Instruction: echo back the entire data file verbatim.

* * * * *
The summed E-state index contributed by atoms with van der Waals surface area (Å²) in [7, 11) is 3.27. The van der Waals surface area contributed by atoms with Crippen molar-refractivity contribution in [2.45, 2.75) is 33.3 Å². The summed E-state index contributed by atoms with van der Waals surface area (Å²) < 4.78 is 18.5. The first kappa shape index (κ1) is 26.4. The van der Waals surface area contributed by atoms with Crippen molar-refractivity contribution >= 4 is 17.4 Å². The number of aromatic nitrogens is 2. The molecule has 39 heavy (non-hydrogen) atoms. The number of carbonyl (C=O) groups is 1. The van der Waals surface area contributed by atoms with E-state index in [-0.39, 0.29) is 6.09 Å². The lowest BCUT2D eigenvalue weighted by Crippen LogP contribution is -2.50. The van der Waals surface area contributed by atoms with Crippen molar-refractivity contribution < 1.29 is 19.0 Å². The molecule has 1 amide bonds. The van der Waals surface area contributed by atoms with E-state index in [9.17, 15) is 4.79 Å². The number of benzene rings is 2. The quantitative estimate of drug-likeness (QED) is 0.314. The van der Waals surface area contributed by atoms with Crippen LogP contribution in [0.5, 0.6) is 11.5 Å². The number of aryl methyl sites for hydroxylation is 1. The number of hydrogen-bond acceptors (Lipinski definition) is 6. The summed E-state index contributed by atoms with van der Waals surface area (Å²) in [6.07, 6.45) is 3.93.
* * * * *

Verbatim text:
The summed E-state index contributed by atoms with van der Waals surface area (Å²) in [7, 11) is 3.27. The van der Waals surface area contributed by atoms with Crippen molar-refractivity contribution in [2.45, 2.75) is 33.3 Å². The summed E-state index contributed by atoms with van der Waals surface area (Å²) < 4.78 is 18.5. The first kappa shape index (κ1) is 26.4. The van der Waals surface area contributed by atoms with Crippen molar-refractivity contribution >= 4 is 17.4 Å². The number of aromatic nitrogens is 2. The molecule has 39 heavy (non-hydrogen) atoms. The number of carbonyl (C=O) groups is 1. The van der Waals surface area contributed by atoms with E-state index in [-0.39, 0.29) is 6.09 Å². The lowest BCUT2D eigenvalue weighted by Crippen LogP contribution is -2.50. The van der Waals surface area contributed by atoms with Crippen molar-refractivity contribution < 1.29 is 19.0 Å². The molecule has 1 amide bonds. The van der Waals surface area contributed by atoms with E-state index in [9.17, 15) is 4.79 Å². The number of benzene rings is 2. The quantitative estimate of drug-likeness (QED) is 0.314. The van der Waals surface area contributed by atoms with Crippen LogP contribution in [0.5, 0.6) is 11.5 Å². The number of aryl methyl sites for hydroxylation is 1. The number of hydrogen-bond acceptors (Lipinski definition) is 6. The summed E-state index contributed by atoms with van der Waals surface area (Å²) in [6.07, 6.45) is 3.93.